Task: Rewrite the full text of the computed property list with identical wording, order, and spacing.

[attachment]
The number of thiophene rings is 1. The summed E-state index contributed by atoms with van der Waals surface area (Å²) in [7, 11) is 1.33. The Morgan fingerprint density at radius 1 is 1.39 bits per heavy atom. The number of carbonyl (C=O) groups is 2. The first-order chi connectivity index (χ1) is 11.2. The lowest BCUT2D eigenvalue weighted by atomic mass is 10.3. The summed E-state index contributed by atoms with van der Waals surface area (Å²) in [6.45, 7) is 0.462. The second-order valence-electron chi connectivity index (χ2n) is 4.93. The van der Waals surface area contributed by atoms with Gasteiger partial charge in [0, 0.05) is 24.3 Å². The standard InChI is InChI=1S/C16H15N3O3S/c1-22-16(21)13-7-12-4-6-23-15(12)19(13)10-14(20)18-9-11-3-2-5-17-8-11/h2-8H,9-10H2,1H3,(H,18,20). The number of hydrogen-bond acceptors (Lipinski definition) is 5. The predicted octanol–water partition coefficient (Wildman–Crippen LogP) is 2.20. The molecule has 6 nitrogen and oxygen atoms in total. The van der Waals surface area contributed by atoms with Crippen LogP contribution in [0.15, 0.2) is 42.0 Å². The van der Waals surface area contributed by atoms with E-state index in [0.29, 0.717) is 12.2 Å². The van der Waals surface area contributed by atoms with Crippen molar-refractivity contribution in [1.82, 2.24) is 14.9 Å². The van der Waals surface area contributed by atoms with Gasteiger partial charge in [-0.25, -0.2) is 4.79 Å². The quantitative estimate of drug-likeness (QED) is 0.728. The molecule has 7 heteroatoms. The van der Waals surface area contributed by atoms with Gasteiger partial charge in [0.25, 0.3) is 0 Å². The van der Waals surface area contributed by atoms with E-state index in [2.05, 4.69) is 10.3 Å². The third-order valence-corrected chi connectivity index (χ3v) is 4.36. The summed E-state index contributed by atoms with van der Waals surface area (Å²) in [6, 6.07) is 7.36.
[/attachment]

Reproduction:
The number of thiophene rings is 1. The summed E-state index contributed by atoms with van der Waals surface area (Å²) in [7, 11) is 1.33. The Morgan fingerprint density at radius 1 is 1.39 bits per heavy atom. The number of carbonyl (C=O) groups is 2. The first-order chi connectivity index (χ1) is 11.2. The lowest BCUT2D eigenvalue weighted by atomic mass is 10.3. The summed E-state index contributed by atoms with van der Waals surface area (Å²) in [6.45, 7) is 0.462. The second-order valence-electron chi connectivity index (χ2n) is 4.93. The van der Waals surface area contributed by atoms with Gasteiger partial charge in [0, 0.05) is 24.3 Å². The standard InChI is InChI=1S/C16H15N3O3S/c1-22-16(21)13-7-12-4-6-23-15(12)19(13)10-14(20)18-9-11-3-2-5-17-8-11/h2-8H,9-10H2,1H3,(H,18,20). The number of hydrogen-bond acceptors (Lipinski definition) is 5. The predicted octanol–water partition coefficient (Wildman–Crippen LogP) is 2.20. The molecule has 6 nitrogen and oxygen atoms in total. The van der Waals surface area contributed by atoms with Crippen LogP contribution in [0.15, 0.2) is 42.0 Å². The van der Waals surface area contributed by atoms with E-state index in [0.29, 0.717) is 12.2 Å². The van der Waals surface area contributed by atoms with Crippen molar-refractivity contribution in [1.82, 2.24) is 14.9 Å². The van der Waals surface area contributed by atoms with Gasteiger partial charge in [-0.25, -0.2) is 4.79 Å². The quantitative estimate of drug-likeness (QED) is 0.728. The molecule has 7 heteroatoms. The van der Waals surface area contributed by atoms with Gasteiger partial charge in [0.25, 0.3) is 0 Å². The van der Waals surface area contributed by atoms with E-state index in [2.05, 4.69) is 10.3 Å². The third-order valence-corrected chi connectivity index (χ3v) is 4.36. The summed E-state index contributed by atoms with van der Waals surface area (Å²) in [6, 6.07) is 7.36.